Why aren’t music journalists inherently positive?

by Lucca Soria

The model for finding new music, in the last ten years, has been reversed. Instead of readers blindly trusting what some popular critic has to say, they have the ability to sample the music themselves via YouTube, SoundCloud, Band Camp, and many other audio hosting sites. So why hasn’t the model for music criticism been entirely flipped?

I still check up on the big sites that post the raunchy reviews (the Pitchforks, Village Voices, blah blah), and I read the ones that are receiving less than average scores and subsequent writing that essentially make the argument of “here’s a clip of the actual music, but you shouldn’t listen to it and here’s 500 words telling you why,” when the role of the reviewer as a curator and “trustee” of music, in reality, has become irrelevant. Who honestly craves the musical guidance of some 25-year-old Colombia grad sitting in some minimalistic office building in NYC on his MacBook?

The reality of the artist-reviewer interaction boils down to:  one person (the artist) is putting themselves and their work out to the world for enjoyment—for people to emotionally attach themselves to—and to bond with something that other people are bonding with; and the other person (the music journalist) is trying to figure out how to get page views, desperately relying on the work of other people to keep his or her job afloat. Because the artist now has many ways to project themselves directly to listeners, do music reviewers even have an argument when trying to comment on the objectivity of an album? Why don’t they just share the music they like and not talk about the music they don’t? It’s not like the world is on a music shortage.

This voicemail left by Ryan Adams, I think, displays the frustration often held back by artists in an attempt to save their own careers and bodies of work. You could listen to it thinking “oh what a cry baby,” but I think it’s really a shame that artists are reduced to defending their own music because some critic has to post a review online that undermines their work. It’s too easy for the critic to write a bad review, while it’s so hard and painstaking to actually create something for other people to enjoy.

Positivity, one way or another, should be the model for music criticism,                                          especially considering the subjectivity of enjoying music and how easy it is to find exactly what you like.


4 responses to “Why aren’t music journalists inherently positive?

  1. I agree, a lot of critics can just be nasty and really don’t have the talent that the artist who is putting himself out there has. Sometimes its best for artists just to ignore bad reviews instead of drawing more attention to the critic by commenting. One guy I see once in a while on CBS Sunday Morning, Bill Flanagan, keeps it positive. He highlights artists and albums he likes, and they are almost always one I have never heard of or would not have noticed because they usually aren’t played on the radio, and he always gives great descriptions of them making them sound like something I want to check out. Since it is so easy as you say to check out music for yourself to see if you like it, pointing out great acts to check out seems more useful and more of a service than just criticizing an artist.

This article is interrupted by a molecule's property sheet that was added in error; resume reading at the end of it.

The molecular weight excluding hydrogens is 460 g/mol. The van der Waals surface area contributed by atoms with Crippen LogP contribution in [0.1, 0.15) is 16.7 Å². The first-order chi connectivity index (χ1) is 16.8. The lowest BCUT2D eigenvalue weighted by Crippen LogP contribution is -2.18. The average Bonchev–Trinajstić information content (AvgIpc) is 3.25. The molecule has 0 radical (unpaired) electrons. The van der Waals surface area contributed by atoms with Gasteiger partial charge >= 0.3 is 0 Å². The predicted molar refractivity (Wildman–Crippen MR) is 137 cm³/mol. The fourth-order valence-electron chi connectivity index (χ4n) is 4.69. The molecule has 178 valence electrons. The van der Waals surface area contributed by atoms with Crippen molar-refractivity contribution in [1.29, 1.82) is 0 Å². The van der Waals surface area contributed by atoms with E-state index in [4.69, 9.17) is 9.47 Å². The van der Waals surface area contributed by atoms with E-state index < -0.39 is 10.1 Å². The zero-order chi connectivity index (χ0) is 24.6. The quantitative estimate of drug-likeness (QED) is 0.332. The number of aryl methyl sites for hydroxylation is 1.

2. You may have a point about some reviewers using bad reviews to get themselves noticed. I think reviews who think of themselves as journalists would give fair reviews no matter want, and I think that’s better for them in the long run. Who wants to read bad reviews all the time? I’m just saying.

    It’s always better to be fair.

  3. “Positivity, one way or another, should be the model for music criticism, especially considering the subjectivity of enjoying music and how easy it is to find exactly what you like.”

    I agree with this 100%. We often focus on the negatives and things we don’t like, rather than spending time enjoying the music that we KNOW we like. I think critics can be too negative at times, especially when they pick apart genres they don’t like. Obviously they don’t like the genre so they aren’t going to be in love with it. We get it. Time to focus on the positives and things we enjoy.

  4. I am on the fence when it comes to this. I don’t think journalists should ever lie and say something is good when deep down, they know it isn’t and that it could be improved, but completely slamming a person’s art that they worked hard to create isn’t warranted either. I think it’s best to be fair and give the criticism, explain why that criticism exists based on the music you reviewed, and then say what the artist does well. Writing a less than favorable review, especially on assignment, is tough. Writing about music you love and understand is easy. I don’t necessarily think that writing music reviews about a genre or band that you don’t like should be completely avoided though. Sometimes analyzing music you don’t like can help you really understand why you don’t like it, or you may find out that the artist or genre is not as bad as you thought it would be. Even if it doesn’t appeal to you and you wonder how anyone else in the world can like the music, there are people out there who do.

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